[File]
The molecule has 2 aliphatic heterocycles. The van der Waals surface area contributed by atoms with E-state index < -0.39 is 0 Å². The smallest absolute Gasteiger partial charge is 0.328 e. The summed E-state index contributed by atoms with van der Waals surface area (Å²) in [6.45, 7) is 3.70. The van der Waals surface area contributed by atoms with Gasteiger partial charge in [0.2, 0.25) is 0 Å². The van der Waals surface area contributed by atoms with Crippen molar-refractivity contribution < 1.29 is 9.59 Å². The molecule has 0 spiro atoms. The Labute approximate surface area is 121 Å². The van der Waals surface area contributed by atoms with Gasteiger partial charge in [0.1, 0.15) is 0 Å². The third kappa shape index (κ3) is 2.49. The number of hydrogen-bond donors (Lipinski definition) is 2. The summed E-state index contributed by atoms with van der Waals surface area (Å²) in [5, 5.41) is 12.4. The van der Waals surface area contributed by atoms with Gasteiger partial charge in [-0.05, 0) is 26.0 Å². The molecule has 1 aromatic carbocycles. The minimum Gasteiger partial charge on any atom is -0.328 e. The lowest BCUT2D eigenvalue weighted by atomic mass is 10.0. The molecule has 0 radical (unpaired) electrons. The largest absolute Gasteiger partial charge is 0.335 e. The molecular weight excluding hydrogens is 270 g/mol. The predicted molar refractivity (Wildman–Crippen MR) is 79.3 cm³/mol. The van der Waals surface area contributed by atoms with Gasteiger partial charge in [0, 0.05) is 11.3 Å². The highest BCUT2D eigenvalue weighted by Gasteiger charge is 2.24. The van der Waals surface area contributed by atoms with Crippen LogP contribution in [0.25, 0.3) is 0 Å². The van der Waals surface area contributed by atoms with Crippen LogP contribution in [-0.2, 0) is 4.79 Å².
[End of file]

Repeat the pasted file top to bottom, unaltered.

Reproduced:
The molecule has 2 aliphatic heterocycles. The van der Waals surface area contributed by atoms with E-state index < -0.39 is 0 Å². The smallest absolute Gasteiger partial charge is 0.328 e. The summed E-state index contributed by atoms with van der Waals surface area (Å²) in [6.45, 7) is 3.70. The van der Waals surface area contributed by atoms with Gasteiger partial charge in [0.2, 0.25) is 0 Å². The van der Waals surface area contributed by atoms with Crippen molar-refractivity contribution < 1.29 is 9.59 Å². The molecule has 0 spiro atoms. The Labute approximate surface area is 121 Å². The van der Waals surface area contributed by atoms with Gasteiger partial charge in [0.1, 0.15) is 0 Å². The third kappa shape index (κ3) is 2.49. The number of hydrogen-bond donors (Lipinski definition) is 2. The summed E-state index contributed by atoms with van der Waals surface area (Å²) in [5, 5.41) is 12.4. The van der Waals surface area contributed by atoms with Gasteiger partial charge in [-0.05, 0) is 26.0 Å². The molecule has 1 aromatic carbocycles. The minimum Gasteiger partial charge on any atom is -0.328 e. The lowest BCUT2D eigenvalue weighted by atomic mass is 10.0. The molecule has 0 radical (unpaired) electrons. The largest absolute Gasteiger partial charge is 0.335 e. The molecular weight excluding hydrogens is 270 g/mol. The predicted molar refractivity (Wildman–Crippen MR) is 79.3 cm³/mol. The van der Waals surface area contributed by atoms with Gasteiger partial charge in [0, 0.05) is 11.3 Å². The highest BCUT2D eigenvalue weighted by Gasteiger charge is 2.24. The van der Waals surface area contributed by atoms with Crippen LogP contribution in [0.25, 0.3) is 0 Å². The van der Waals surface area contributed by atoms with Crippen LogP contribution in [-0.2, 0) is 4.79 Å².